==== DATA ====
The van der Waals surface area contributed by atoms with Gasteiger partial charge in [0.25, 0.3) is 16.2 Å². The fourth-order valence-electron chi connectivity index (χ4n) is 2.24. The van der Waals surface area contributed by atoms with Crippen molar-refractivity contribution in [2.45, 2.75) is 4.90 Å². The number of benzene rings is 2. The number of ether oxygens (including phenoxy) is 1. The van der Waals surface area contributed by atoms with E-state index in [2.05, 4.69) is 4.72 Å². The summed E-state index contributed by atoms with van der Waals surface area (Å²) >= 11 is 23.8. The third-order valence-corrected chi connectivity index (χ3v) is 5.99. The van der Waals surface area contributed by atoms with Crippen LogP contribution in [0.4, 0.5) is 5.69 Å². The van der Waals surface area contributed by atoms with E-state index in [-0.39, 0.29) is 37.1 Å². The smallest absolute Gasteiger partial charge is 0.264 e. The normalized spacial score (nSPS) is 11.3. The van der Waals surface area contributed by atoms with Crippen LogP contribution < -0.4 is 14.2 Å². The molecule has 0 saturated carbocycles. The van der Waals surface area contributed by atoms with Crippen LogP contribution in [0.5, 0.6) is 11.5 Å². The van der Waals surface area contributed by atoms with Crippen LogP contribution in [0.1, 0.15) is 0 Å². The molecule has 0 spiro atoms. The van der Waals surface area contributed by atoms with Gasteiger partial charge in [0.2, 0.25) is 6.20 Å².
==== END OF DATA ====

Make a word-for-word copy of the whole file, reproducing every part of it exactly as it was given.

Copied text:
The van der Waals surface area contributed by atoms with Gasteiger partial charge in [0.25, 0.3) is 16.2 Å². The fourth-order valence-electron chi connectivity index (χ4n) is 2.24. The van der Waals surface area contributed by atoms with Crippen molar-refractivity contribution in [2.45, 2.75) is 4.90 Å². The number of benzene rings is 2. The number of ether oxygens (including phenoxy) is 1. The van der Waals surface area contributed by atoms with E-state index in [2.05, 4.69) is 4.72 Å². The summed E-state index contributed by atoms with van der Waals surface area (Å²) >= 11 is 23.8. The third-order valence-corrected chi connectivity index (χ3v) is 5.99. The van der Waals surface area contributed by atoms with Crippen LogP contribution in [0.4, 0.5) is 5.69 Å². The van der Waals surface area contributed by atoms with E-state index in [-0.39, 0.29) is 37.1 Å². The smallest absolute Gasteiger partial charge is 0.264 e. The normalized spacial score (nSPS) is 11.3. The van der Waals surface area contributed by atoms with Crippen LogP contribution < -0.4 is 14.2 Å². The molecule has 0 saturated carbocycles. The van der Waals surface area contributed by atoms with Crippen LogP contribution in [0.5, 0.6) is 11.5 Å². The van der Waals surface area contributed by atoms with Crippen LogP contribution in [0.1, 0.15) is 0 Å². The molecule has 0 spiro atoms. The van der Waals surface area contributed by atoms with Gasteiger partial charge in [0.2, 0.25) is 6.20 Å².